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April 2012 Item of the Month

A unique funeral oration in the Routh Library

In the library of Martin Joseph Routh 1755-1854 is an anonymous looking vellum bound volume, Routh 60.F.27, containing three 16th-century tracts, at first sight not of particular interest. The first two are replies to an attack on the ancestry of the humanist Paul Scaliger who was variously said to have been Croatian, Hungarian or German. The third item in the volume, discussed here, was published in Königsberg in 1547.

Image of the title page of Hoppe's oration. (Ref: Routh 60.F.27/3)
The title page of Hoppe's oration (Routh 60.F.27/3).

Oratio funebris in obitum nobilis ac clarissimi uiri Doctoris Abrahami Culuensi … was written by Johann Hoppe ca. 1520-1565 who was a graduate of Wittenberg University and Professor of Ethics at the newly founded Academia Albertina in Königsberg, then in the Duchy of Prussia. It forms an early and very important source for the biography of Abraomas Kulvietis who was a friend and colleague of Hoppe’s and also the first Lithuanian Protestant reformer. The significance of the Routh copy of this work is that it is now the only example known to exist. Two copies were recorded in the 1890s as being in the library of the Academia Albertina. Königsberg suffered damage from two air raids by the Royal Air Force in August 1944 and the city was then virtually levelled by further bombing and heavy street fighting before it fell to the Soviet Army in April 1945; the university and municipal libraries were completely destroyed and both copies are presumed to have been lost during this period. A manuscript copy of the printed version surfaced in 1970 in Cracow but comparison with the original demonstrates that it is corrupt in many places. It is interesting to note that this is not Durham’s only connection with Königsberg; the Cathedral Library possesses a collection of some 130 17th-century addresses and dissertations from the Academia Albertina, many of which are very rare.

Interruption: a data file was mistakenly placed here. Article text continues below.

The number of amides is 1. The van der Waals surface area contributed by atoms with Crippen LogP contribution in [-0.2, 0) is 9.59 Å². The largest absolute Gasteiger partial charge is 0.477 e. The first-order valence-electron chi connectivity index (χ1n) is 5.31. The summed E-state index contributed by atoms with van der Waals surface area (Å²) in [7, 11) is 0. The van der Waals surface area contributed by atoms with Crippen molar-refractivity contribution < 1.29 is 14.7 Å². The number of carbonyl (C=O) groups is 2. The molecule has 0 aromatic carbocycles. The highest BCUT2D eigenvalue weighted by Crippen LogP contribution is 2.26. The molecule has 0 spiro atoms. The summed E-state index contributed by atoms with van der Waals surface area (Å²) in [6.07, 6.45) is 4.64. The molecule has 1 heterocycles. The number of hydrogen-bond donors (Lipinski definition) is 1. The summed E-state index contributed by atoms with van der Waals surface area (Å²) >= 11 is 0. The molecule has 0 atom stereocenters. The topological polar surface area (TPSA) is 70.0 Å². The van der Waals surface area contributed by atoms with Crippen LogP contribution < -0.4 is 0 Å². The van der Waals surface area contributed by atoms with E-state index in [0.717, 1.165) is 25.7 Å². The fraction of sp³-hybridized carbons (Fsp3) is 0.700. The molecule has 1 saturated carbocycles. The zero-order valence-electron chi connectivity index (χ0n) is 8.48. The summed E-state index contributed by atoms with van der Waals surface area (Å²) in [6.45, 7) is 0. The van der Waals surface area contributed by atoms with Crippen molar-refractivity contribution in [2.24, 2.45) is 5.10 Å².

Abraomas Kulvietis or Abraham Culvensis was born into a family of minor nobility in Kulva in Lithuania between 1510 and 1512. In 1529 he obtained a bachelor’s degree at the University of Cracow and subsequently embarked on a career as a ‘perpetual student’. He was studying in Louvain by 1533 and first came into contact with Protestant ideas there. He subsequently attended the Universities of Leipzig and Wittenberg and finally, in 1540, obtained a doctorate in canon and civil law at the University of Siena, which was at this time a centre of Italian Protestant thought. On his return to Lithuania under the protection of the wife of Archduke Sigismund the Old, an Italian noblewoman named Bona Sforza, Kulvietis set up a school in Vilnius for the sons of the nobility. This swiftly came to the attention of the church authorities in 1543, and, after a warning from Bona Sforza, he was forced to flee to safety in Königsberg, in the Lutheran Duchy of Prussia, where he spent the last two years of his life. He was allowed back in 1545 to die on his estate, but, as he was now an excommunicate, he was not permitted a church burial.
Hoppe’s oration is also significant in that it reproduces Kulvietis’ Protestant declaration of faith made in a letter to his patroness, Bona Sforza. This is the first such declaration published for distribution in Lithuania. Kulvietis’ ideas owed much to the Italian reformer, Bernardino Ochino, whom he probably knew in Siena, but his denunciation of the corruption and oppressive nature of the Catholic Church in Lithuania was all his own. His statements on his religious ideas were more tentative, especially on the number and validity of the sacraments, although he was clear on the primacy of salvation by God’s mercy rather than good deeds. The highly controversial nature of this document may partly explain why only one copy has survived into the 21st century.

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